But usually on a piecemeal basis. Local governments have been reluctant to invest in creating sufficient ongoing capacity to take advantage of crosscutting opportunities and brunt common threats. Witness the response to the American Recovery and Revitalization Act. Some regions had already invested in cooperative plans and programs for transportation, emergency preparedness, weatherization, or broadband communications, and were prepared to take advantage of the largest infusion of federal funds in this and probably many decades to come. Others had to play catch up and will probably not be as successful in securing adequate funds to address common challenges.

Bottom Line: The future of human settlements depends on local governments being able to work together. Region-by-region, local governments need to design and build a "regional charter” that empowers then to work together, as effectively as their individual charters empower them to work independently. Only a few regions have wrestled with this task, usually under the mandate of state governments, such as the Minneapolis/St. Paul, Portland (Oregon) and San Diego regions, and even they do not encompass their entire human settlements.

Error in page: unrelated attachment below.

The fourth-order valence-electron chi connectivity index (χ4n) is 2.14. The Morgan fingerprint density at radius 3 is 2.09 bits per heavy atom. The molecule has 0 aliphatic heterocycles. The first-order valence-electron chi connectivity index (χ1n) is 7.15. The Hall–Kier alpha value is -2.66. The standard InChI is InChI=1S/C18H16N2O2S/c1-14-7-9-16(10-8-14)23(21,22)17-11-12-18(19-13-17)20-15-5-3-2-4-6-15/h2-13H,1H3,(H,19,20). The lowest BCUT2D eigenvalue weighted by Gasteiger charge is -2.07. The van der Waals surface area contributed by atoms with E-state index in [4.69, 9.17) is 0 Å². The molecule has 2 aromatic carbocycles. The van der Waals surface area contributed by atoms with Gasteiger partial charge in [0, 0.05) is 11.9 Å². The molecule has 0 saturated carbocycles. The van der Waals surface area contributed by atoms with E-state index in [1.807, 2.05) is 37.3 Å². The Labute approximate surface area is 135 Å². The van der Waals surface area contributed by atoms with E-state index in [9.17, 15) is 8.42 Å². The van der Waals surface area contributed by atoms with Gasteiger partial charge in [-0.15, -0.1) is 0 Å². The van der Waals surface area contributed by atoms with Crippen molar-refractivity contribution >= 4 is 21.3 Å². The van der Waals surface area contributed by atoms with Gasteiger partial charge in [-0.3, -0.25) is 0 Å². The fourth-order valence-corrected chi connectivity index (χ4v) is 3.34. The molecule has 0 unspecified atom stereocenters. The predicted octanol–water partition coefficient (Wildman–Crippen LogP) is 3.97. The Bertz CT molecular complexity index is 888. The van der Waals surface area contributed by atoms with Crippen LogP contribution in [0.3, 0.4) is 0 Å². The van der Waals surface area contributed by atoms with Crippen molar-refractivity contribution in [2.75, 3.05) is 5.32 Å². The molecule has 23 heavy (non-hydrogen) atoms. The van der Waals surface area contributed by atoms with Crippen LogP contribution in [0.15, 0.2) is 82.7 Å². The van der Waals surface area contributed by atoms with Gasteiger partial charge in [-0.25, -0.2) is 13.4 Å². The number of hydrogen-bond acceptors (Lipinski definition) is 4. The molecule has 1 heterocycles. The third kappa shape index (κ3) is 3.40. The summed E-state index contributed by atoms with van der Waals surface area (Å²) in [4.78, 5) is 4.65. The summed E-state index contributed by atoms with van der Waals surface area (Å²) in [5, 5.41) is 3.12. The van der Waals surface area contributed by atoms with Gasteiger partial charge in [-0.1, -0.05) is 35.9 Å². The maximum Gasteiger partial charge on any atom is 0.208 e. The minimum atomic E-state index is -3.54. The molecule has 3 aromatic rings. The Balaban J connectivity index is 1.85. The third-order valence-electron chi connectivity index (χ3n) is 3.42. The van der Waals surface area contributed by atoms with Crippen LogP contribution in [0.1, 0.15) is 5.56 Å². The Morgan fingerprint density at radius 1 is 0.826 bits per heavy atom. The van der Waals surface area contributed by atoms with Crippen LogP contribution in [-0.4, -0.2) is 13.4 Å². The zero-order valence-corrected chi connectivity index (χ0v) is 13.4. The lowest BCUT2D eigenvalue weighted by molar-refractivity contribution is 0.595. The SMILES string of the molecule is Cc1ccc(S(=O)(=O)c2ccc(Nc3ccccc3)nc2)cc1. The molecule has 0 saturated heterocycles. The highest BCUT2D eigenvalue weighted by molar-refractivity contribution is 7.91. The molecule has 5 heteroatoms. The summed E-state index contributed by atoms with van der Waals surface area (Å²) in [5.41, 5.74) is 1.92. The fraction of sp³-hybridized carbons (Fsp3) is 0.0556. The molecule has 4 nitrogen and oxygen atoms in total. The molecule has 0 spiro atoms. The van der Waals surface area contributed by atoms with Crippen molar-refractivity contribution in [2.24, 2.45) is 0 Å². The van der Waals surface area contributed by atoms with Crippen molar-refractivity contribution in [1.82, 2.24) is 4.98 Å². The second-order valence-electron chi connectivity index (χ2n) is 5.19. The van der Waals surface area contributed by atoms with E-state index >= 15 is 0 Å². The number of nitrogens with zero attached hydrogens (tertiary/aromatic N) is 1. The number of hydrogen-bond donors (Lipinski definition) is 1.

What would life with a regional charter be like? It would bring the parts of human settlements together that have grown, are growing, and want to grow to create a joint capacity to address the common aspects of any tough challenge. As a result, it would require redrawing the boundaries of many regional councils of governments, as they also divide up human settlements, and recasting them as regional charter councils to facilitate addressing the toughest common challenges.

The regional charter councils would have access to adequate staff and resources to assist local governments to design common strategies to address the tough challenges. They would also have access to predictable funding streams for implementing critical actions, including the ability to submit funding options to the public in regional referenda. They would engage regional stakeholders, from all sectors and the general public, but be controlled, or heavily influenced, by local governments. Most importantly, they would be held accountable by the public, such as through annual reports on their activities and periodic citizen reviews of their charters.